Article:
I am finally off work for the hectic 2023, so I will probably have more time to write about things.
And probably more time to do a couple of video podcasts.
Firstly, it is time to catch up with the state of the market going into 2024, where we are at, and what we can expect.
Tom Lee of FundStrat explains what he sees in 2024. He is optimistic about 2024 but then again, he has been positive for a long time. Inflation down and higher demand equals Price Earnings Expansion.
Many of us are expecting a recession and usually, the biggest part of the market fall happens during the recession.
If the recession doesn’t come, and there isn’t a -20% opportunity, people feel reluctant to invest. That “clear” -20% fall also makes many apprehensive about investing. This may explain the tough asset-gathering environment of 2023 as cash looks such a better alternative.
Tom’s main idea is that earnings per share of the market can be much higher, and all else being equal, the market can move higher.
But instead of returns staying with what has done well this year, it may likely be a broadening out of returns, with Financials and Industrials benefiting.
Given what happen in the US Commercial Real Estate, the higher negative unrealized bond losses, not many are reluctant to invest in small regional banks. This part of the market had their chance to break down, and markets tend to forward price distress or optimism so I am not sure what this recovery in regional banks shows. The market was probably priced in distress but that things are not so bad?
Tom Lee’s most interesting point is that we are only looking at the market problems that everyone talks about (the distress mentioned above) but how they balance out if the other part of the economy hums along to counterbalance weakness in some areas.
2023 turned out to be a year where if you don’t have the Magnificent 7, your performance will not be very well.
I have people coming to me and wondering how I should look at the Dimensional portfolios not doing as well as a market cap-weighted index for the past three years. My first question is whether three years is a “long” enough timeframe for you to evaluate your investment strategy, and secondly, it is not only the Dimensional portfolios not doing well.
If you review the equal-weighted S&P 500, they all look the same as the Russell 2000 or index in other broad regions.
How do you feel about a narrow leadership?
Situations like this remind me a little of the COVID-19 period when people started chasing what worked well when they based their decisions on what has gone up.
But what if a group of stocks just takes a different pace of going up?
You may be jumping from something… that may be going to have its turn of going up… into something that is consolidating. So what ends up is potentially missing out on performance.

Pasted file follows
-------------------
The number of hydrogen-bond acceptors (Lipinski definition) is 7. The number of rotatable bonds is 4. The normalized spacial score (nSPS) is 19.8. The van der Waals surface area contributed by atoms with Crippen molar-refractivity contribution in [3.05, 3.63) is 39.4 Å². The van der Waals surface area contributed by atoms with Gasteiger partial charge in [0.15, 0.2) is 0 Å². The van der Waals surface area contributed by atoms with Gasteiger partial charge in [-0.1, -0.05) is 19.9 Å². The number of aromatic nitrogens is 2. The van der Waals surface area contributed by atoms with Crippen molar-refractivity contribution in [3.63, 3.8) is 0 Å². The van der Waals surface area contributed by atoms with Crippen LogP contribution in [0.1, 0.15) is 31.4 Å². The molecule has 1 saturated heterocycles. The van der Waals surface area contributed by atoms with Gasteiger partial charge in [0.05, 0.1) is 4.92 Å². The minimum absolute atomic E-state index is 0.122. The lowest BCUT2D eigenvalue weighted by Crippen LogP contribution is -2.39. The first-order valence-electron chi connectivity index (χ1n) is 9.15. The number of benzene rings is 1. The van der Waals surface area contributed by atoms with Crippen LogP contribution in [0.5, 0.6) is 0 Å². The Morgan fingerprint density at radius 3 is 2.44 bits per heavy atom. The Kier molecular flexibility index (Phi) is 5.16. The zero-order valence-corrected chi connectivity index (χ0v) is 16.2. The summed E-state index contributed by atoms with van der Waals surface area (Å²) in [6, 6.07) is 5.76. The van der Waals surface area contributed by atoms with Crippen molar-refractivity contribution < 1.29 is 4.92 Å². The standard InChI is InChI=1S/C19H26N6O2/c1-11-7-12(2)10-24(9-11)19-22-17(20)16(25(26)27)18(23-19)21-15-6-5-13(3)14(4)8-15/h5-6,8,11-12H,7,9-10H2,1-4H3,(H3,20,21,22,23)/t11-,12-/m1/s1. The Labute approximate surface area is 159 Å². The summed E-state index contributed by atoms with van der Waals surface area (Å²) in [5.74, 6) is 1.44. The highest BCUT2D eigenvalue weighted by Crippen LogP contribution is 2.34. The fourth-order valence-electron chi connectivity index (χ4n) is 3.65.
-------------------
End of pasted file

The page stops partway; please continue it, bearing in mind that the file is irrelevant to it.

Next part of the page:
I deeply suspect the chart above because my data work in the past made me conclude that there isn’t such a strong relationship between price-earnings and future 10-year returns. If you still believe valuation matters, then this chart gives you an idea about future performance possibilities.
The smaller U.S. stocks seem to be a little alive, exactly at a time that they should be dying. I thought this Tweet thread was interesting. Jason Goepfert tries to explain that many of us see a higher call option volume relative to recent history as something to remain more cautious about, but we may be misinterpreting the data.
Jason points out that while call option interest is higher than normal, the put option interest is also higher than normal. This means that we can make a point that a record number of people are interested in buying downside protection on the Russell 2000 index.
While we may be misinterpreting how we are looking at the call option open interest, an interesting point is that high levels of call option interest in the past (the green line denotes points of higher call option interest), typically preceded GAINS in the Russell 2000 ETF. Lower levels preceded LOSSES but less consistently.
This is just a poor signal.
Here is a counter-balance to that potential small-cap bullishness story.
The Short Bear links a few great charts correlating past rate changes with the S&P 500 movements.
Still quite a climb before the rate cut and then it goes to shit.
Things didn’t go to shit even in rate cuts.
This as well.
If we look at past history as warning signs then we have to also respect past history for telling us things might not always be bearish.
The key is whether there is a recession or not.
Everyone expects the year-end rally but most likely, the majority part of the rally is done and with a big amount of call options as explain in this Tweet, it is quite challenging for the market to move up further.
But the seasonal flows are very strong, and would prevent the markets from going down.
Cem Karson of Kai Volatility explains that the window of weakness is in January 17, which is where the strong positive support flows will end and if the market were to go down, that would be the point.
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